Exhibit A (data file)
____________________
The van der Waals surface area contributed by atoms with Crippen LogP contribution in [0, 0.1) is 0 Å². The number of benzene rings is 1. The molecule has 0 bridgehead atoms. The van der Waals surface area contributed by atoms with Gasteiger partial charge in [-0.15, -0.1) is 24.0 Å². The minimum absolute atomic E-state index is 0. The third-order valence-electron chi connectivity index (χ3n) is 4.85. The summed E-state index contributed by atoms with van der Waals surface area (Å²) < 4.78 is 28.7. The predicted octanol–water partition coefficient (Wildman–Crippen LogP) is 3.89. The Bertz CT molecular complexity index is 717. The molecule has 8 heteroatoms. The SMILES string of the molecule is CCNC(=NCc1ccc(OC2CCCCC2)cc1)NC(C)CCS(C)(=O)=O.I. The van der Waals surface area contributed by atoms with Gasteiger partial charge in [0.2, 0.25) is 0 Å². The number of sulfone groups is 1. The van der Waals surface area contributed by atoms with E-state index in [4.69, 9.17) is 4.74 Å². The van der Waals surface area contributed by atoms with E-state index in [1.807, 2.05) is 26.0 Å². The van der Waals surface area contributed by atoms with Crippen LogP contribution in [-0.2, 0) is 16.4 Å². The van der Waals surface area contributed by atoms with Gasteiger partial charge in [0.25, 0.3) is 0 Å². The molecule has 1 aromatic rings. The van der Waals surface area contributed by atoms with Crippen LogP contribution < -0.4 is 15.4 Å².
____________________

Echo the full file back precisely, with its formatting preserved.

The van der Waals surface area contributed by atoms with Crippen LogP contribution in [0, 0.1) is 0 Å². The number of benzene rings is 1. The molecule has 0 bridgehead atoms. The van der Waals surface area contributed by atoms with Gasteiger partial charge in [-0.15, -0.1) is 24.0 Å². The minimum absolute atomic E-state index is 0. The third-order valence-electron chi connectivity index (χ3n) is 4.85. The summed E-state index contributed by atoms with van der Waals surface area (Å²) < 4.78 is 28.7. The predicted octanol–water partition coefficient (Wildman–Crippen LogP) is 3.89. The Bertz CT molecular complexity index is 717. The molecule has 8 heteroatoms. The SMILES string of the molecule is CCNC(=NCc1ccc(OC2CCCCC2)cc1)NC(C)CCS(C)(=O)=O.I. The van der Waals surface area contributed by atoms with Gasteiger partial charge in [0.2, 0.25) is 0 Å². The number of sulfone groups is 1. The van der Waals surface area contributed by atoms with E-state index in [4.69, 9.17) is 4.74 Å². The van der Waals surface area contributed by atoms with E-state index in [1.807, 2.05) is 26.0 Å². The van der Waals surface area contributed by atoms with Crippen LogP contribution in [-0.2, 0) is 16.4 Å². The van der Waals surface area contributed by atoms with Gasteiger partial charge in [0.25, 0.3) is 0 Å². The molecule has 1 aromatic rings. The van der Waals surface area contributed by atoms with Crippen LogP contribution < -0.4 is 15.4 Å².